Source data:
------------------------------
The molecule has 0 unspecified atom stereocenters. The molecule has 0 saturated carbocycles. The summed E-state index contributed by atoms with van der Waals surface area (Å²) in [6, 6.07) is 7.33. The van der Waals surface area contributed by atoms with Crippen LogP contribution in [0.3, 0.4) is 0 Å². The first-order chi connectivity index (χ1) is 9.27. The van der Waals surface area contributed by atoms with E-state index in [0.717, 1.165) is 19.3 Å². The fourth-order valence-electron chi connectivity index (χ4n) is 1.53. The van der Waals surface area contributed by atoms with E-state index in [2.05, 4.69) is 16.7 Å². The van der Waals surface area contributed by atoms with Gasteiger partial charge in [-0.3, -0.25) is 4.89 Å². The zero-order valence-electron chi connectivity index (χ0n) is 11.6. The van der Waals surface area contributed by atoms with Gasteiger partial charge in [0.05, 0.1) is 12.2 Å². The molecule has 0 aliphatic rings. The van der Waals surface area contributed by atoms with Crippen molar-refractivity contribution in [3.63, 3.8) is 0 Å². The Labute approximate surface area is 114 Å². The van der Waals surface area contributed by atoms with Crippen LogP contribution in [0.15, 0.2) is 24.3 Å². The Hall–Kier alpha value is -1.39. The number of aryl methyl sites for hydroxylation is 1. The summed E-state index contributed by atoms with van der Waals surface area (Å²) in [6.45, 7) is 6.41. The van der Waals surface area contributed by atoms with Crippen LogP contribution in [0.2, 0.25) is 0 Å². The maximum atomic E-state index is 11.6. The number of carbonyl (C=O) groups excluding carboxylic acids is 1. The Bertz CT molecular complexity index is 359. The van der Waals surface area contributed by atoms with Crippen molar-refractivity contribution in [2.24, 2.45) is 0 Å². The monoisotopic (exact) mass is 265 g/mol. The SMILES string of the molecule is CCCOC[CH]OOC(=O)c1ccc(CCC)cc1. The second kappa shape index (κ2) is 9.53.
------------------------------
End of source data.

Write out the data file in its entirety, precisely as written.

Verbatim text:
The molecule has 0 unspecified atom stereocenters. The molecule has 0 saturated carbocycles. The summed E-state index contributed by atoms with van der Waals surface area (Å²) in [6, 6.07) is 7.33. The van der Waals surface area contributed by atoms with Crippen LogP contribution in [0.3, 0.4) is 0 Å². The first-order chi connectivity index (χ1) is 9.27. The van der Waals surface area contributed by atoms with E-state index in [0.717, 1.165) is 19.3 Å². The fourth-order valence-electron chi connectivity index (χ4n) is 1.53. The van der Waals surface area contributed by atoms with E-state index in [2.05, 4.69) is 16.7 Å². The van der Waals surface area contributed by atoms with Gasteiger partial charge in [-0.3, -0.25) is 4.89 Å². The zero-order valence-electron chi connectivity index (χ0n) is 11.6. The van der Waals surface area contributed by atoms with Gasteiger partial charge in [0.05, 0.1) is 12.2 Å². The molecule has 0 aliphatic rings. The van der Waals surface area contributed by atoms with Crippen molar-refractivity contribution in [3.63, 3.8) is 0 Å². The Labute approximate surface area is 114 Å². The van der Waals surface area contributed by atoms with Crippen LogP contribution in [0.15, 0.2) is 24.3 Å². The Hall–Kier alpha value is -1.39. The number of aryl methyl sites for hydroxylation is 1. The summed E-state index contributed by atoms with van der Waals surface area (Å²) in [6.45, 7) is 6.41. The van der Waals surface area contributed by atoms with Crippen LogP contribution in [0.2, 0.25) is 0 Å². The maximum atomic E-state index is 11.6. The number of carbonyl (C=O) groups excluding carboxylic acids is 1. The Bertz CT molecular complexity index is 359. The van der Waals surface area contributed by atoms with Crippen molar-refractivity contribution in [2.24, 2.45) is 0 Å². The monoisotopic (exact) mass is 265 g/mol. The SMILES string of the molecule is CCCOC[CH]OOC(=O)c1ccc(CCC)cc1. The second kappa shape index (κ2) is 9.53.